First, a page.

The response of your average cineaste, upon hearing the words “In Brooklyn…” in a film’s opening narration, is to look for the nearest exit. What follows is too frequently more mythologizing than storytelling. The borough is transformed from specific place to psychic landscape, full of tribal loyalties and tight bonds, where the begrimed and as-yet ungentrified street scene indicates bootstrapping and self-policing pride. Cops not needed here.
However, if you follow your instincts and bolt at the start of Michael R. Roskam’s sturdy and bleak noir The Drop, you miss Tom Hardy creating a thing of beauty yet again. Earlier this year, in Locke, Hardy’s performance coiled a confident carapace around a black hole of insecurity. With The Drop‘s shadow-dwelling Bob, Hardy inverts that formula, crafting a similarly fascinating performance out of a quiet young man whose seeming diffidence masks a far darker core than almost anybody around him would guess.
Bob serves drinks at what used to be his cousin Marv’s bar. Although his name still hangs over the door, Marv (James Gandolfini) sold out years ago to the local Chechen mob. Now the Chechens use the place as a “drop bar” for stashing envelopes of cash and Bob and Marv both make a point of always looking the other way.
This doesn’t bother Bob so much, as he just wants to get his work done and be left alone. He lives alone in his dead parents’ mausoleum-like house where the furniture is covered in plastic sheeting and most of the lights stay off. Bob is so retiring that half of his conversation consists of drawling, “Yeah…” and looking off into the middle distance. You get the sense watching Bob that he could easily wear a groove in the sidewalk between Marv’s bar and his house for the next 30 years without missing a beat.
Marv, though, harbors dreams, however faded. He resents being shouldered aside by the more efficiently savage Chechens. It’s a similar brand of midlife disaffection that Tony Soprano marinated in as he groused about some long gone time when traditions mattered, and so on. Gandolfini here wears Marv’s umbrage as easily as an old sweater, but it’s almost too comfortable a role for him. Curiously, he evinced a more visceral kind of hurt in Nicole Holofcener’s rom-com Enough Said than in this two-fisted crime saga.
Marv’s bitterness comes to the foreground when the bar is robbed one night by the kind of morons who might as well have crosshairs painted on the backs of their heads. He starts in with the bad ideas about retribution, making Bob skittish, since the one thing he knows is how to keep his head down and do what he’s told.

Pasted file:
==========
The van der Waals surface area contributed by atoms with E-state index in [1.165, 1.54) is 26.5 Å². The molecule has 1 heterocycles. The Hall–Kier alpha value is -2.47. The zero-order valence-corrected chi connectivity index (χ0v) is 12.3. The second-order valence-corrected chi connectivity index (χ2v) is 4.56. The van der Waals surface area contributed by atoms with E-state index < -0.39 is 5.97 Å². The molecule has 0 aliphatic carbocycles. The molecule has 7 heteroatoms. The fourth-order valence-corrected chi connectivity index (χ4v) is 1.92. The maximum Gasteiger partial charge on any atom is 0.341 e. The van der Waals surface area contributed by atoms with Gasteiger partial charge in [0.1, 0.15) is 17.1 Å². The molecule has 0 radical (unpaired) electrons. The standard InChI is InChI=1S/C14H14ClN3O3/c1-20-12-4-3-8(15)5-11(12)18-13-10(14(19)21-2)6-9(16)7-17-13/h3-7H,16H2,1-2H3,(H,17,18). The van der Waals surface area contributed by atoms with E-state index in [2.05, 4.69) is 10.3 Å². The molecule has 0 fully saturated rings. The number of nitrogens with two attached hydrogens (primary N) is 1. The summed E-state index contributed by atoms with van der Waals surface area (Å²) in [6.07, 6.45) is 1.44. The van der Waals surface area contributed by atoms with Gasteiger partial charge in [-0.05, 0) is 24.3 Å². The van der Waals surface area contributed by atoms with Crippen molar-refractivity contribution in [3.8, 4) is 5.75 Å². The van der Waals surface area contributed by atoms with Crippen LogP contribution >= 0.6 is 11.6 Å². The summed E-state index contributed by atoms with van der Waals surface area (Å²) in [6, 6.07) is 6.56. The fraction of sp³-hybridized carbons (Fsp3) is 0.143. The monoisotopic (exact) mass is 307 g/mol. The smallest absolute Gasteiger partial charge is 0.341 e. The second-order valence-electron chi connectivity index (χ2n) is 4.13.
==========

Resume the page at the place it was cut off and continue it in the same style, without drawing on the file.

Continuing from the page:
It’s not difficult to figure that this state of affairs won’t last. For one thing, there’s the dog. A particularly absurd plot development has Bob pulling a whimpering and bloodied pit bull puppy out of a garbage can in front of a woman’s house. Bob doesn’t know anything about dogs, but Nadia (Noomi Rapace) does. Since she’s the kind of (literally and spiritually) scarred female who inspires tough-guys in movies like this, there’s no question that the dog will bring the two of them together. It’s a meet-cute, noir style.
The tale of the dog is more engaging than the primary plot. The dog brings with him his old owner, notorious local psychopath Eric (Matthias Schoenaerts). He used to date Nadia and now seems to want both his dog and girl back. His looming presence (a Schoenaerts specialty, as he showed in Roskam’s last film Bullhead) and not-so-veiled threat about what he’ll do to Nadia and the dog start pushing Bob to the edge more than Marv’s ill-conceived attempts to regain a criminal luster.
Tracking the slow escalation of Bob’s tension is the most worthwhile aspect of The Drop. Adapted by Dennis Lehane from his originally Boston-set short story “Animal Rescue,” the screenplay’s stretch marks are a little too obvious. The background (neighborhood, history) remains underdeveloped, and the less attention one pays to Marv’s behind-the-scenes machinations the better, as they don’t hold up to much logical scrutiny.
Not much of that matters in the final reckoning, due to Hardy’s tour de force. Almost more so than in Locke, he displays an almost uncanny ability to tease out the smallest evolutions in his character’s growing unease. His slow build-up to an inevitable-seeming detonation — particularly in the scenes Hardy shares with the sublimely unctuous Schoenaerts — is repeatedly affecting. Roskam delivers a genre piece, complete with an incongruous Maltese falcon statuette in the back of Marv’s bar.
The film is almost too comfortable with that premise, and skips over what might have been original details (again, like Bullhead, which substituted brute physicality for story or character). Letting Hardy carry a film is rarely a bad idea, but it’s a better one to give him some help.